Embroidered Patches And Their Military History

Published: 07th May 2009
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Patches and badges have been around for many years and most typically for those in the military. Military patches not only establish the personal identity of servicemen but can also represent associations, honors and missions.



In the United States, for example, military badges are awards authorized by the United States armed forces that signify rating, qualification, or accomplishment in several career fields. They also serve as identification devices for personnel occupying certain assignments.



In the United States, each of the five military services maintains a separate series of badges for its service members. Various regulations exist on how badges are displayed, how many may be worn at one time, and whether or not such badges may be worn on the uniform of more than one branch of service.



Well-recognized examples of military patches are the Shoulder Sleeve Insignia or SSI. In the US Army, the SSI is worn on the left upper arm, just below the uniform's shoulder seam. The SSI is attached with a Velcro backing and is then centred on the arm. The most common place for the SSI to be worn is on the shoulder of the uniform, however it is also sometimes worn on other places, notably when the soldier's body armour covers the shoulders.



By World War II, all United States army groups, field armies, corps, and divisions, as well as all major Army commands, had unique SSI. These SSI would often be created with symbolism alluding to the unit's formation. Most US formations had unique patches, which varied greatly in size and makeup, with the exception of US Armoured divisions, all of which adopted the same patch (a yellow, red and blue triangle with a symbol for Armour in the middle). Each division then included its number on the patch to denote it. A few of the divisions added their unit nickname onto the patches, but most did not.



Subdued patches and insignia were introduced during the Vietnam War and were made mandatory for wear on the field uniform starting July 1, 1970.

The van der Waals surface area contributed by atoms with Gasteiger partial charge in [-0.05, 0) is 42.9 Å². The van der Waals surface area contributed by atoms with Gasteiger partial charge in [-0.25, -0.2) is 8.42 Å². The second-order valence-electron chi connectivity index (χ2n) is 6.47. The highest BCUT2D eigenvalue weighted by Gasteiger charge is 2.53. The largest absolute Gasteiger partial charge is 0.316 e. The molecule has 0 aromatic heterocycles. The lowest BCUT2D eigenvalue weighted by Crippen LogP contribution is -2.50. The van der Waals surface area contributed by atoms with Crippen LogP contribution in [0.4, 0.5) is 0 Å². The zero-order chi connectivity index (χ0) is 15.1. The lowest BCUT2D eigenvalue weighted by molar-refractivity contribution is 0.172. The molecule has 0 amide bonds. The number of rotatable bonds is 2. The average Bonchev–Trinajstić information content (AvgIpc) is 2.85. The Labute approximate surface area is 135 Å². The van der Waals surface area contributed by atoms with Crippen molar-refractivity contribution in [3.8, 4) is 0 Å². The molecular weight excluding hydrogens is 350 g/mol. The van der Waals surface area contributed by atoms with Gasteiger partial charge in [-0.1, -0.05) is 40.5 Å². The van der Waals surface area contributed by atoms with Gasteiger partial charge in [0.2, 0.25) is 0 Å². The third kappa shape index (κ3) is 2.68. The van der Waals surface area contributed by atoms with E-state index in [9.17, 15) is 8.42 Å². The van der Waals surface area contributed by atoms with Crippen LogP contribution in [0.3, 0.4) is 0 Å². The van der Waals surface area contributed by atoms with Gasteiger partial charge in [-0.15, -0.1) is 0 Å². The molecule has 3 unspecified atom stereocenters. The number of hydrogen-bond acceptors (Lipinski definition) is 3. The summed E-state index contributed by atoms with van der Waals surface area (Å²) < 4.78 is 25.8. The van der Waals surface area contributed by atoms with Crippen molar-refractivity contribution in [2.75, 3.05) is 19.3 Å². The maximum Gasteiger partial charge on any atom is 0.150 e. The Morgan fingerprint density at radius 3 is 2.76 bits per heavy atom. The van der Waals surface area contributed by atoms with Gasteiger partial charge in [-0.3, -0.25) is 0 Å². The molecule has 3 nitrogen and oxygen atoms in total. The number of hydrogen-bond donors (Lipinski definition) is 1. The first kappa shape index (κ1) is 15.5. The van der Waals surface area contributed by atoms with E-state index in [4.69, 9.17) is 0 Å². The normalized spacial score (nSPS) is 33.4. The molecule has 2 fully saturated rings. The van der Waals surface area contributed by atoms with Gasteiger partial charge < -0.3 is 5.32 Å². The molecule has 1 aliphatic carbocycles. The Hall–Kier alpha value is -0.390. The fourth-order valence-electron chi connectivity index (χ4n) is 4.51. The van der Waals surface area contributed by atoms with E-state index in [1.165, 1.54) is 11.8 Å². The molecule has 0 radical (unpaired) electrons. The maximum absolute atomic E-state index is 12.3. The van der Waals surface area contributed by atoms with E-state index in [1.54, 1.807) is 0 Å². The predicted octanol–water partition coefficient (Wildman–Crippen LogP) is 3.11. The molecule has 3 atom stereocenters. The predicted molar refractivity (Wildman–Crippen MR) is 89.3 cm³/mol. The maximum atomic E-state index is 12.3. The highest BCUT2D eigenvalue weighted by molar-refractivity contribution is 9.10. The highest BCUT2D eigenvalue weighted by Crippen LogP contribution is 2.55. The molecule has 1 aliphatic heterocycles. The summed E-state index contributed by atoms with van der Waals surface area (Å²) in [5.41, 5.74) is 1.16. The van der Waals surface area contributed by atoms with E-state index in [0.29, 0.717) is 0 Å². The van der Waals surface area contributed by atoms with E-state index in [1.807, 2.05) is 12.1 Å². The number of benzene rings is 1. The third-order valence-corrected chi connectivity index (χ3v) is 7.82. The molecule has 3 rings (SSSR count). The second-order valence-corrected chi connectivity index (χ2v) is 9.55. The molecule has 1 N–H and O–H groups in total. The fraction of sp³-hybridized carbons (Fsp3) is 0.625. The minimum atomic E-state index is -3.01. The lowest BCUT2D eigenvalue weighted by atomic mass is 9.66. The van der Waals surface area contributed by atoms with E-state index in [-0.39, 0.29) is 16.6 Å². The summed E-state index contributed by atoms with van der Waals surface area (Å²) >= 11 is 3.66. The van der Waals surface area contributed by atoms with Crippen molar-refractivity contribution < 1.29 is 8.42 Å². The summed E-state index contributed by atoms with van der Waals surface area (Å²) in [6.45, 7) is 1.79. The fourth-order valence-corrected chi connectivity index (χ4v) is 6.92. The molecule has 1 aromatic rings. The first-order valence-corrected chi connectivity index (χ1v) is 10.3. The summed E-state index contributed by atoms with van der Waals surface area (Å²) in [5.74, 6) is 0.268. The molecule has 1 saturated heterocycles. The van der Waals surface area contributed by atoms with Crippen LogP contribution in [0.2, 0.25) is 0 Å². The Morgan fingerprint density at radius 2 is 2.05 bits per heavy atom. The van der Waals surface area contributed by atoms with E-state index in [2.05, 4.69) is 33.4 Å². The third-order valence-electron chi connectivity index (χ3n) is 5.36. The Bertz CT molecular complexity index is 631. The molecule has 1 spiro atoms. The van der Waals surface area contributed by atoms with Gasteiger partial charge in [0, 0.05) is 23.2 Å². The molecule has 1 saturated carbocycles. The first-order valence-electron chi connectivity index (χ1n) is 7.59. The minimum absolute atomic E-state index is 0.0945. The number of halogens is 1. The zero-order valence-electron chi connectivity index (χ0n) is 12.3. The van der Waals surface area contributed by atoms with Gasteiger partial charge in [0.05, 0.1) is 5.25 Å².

For the British Army, chevron patches are worn on the sleeve to establish rank. The chevrons and their current use for NCOs originate from the time of the Napoleonic Wars in 1802. Chevrons were originally worn on the collar, but were moved to the shoulder boards in 1880 when the system of crowns and stars was reorganized. In addition to the shoulder badges, officers' ranks were also reflected in the amount and pattern of gold lace worn on the cuffs of the full-dress tunic.



Military insignia is full of metaphor, from the colors used to the types of images. For instance with color, white or silver means peace and sincerity, yellow or gold, generosity, blue stands for loyalty, red for fortitude and green for loyalty. Heraldic lines include the Nebulee or Nebuly, which stands for the sea or water. Engrailed and invected is for earth or land. Indented means fire. Dancette is water. Insignias called Ordinaries include: Chief - Dominion and authority; Cross - Chevron - Protection; Fess - Military belt or girdle of honor; Bar - For "one who sets the bar of conscience, religion and honor against angry passions; Pale - Military strength and fortitude; Canton - Bearing of honor; Bend - Defense or protection; Battune Sinister - Marks a royal descent that is barred by illegitimacy from succession to the throne; Orle or Tressure - Preservation or protection; Flasques - Given by a king for virtue and learning, and especially for service in embassage; Voiders - Given to gentlewomen who have deserved highly; Bordure or Border - Frequently adopted as a "difference" between relatives bearing the same arms; Gyron - Unity.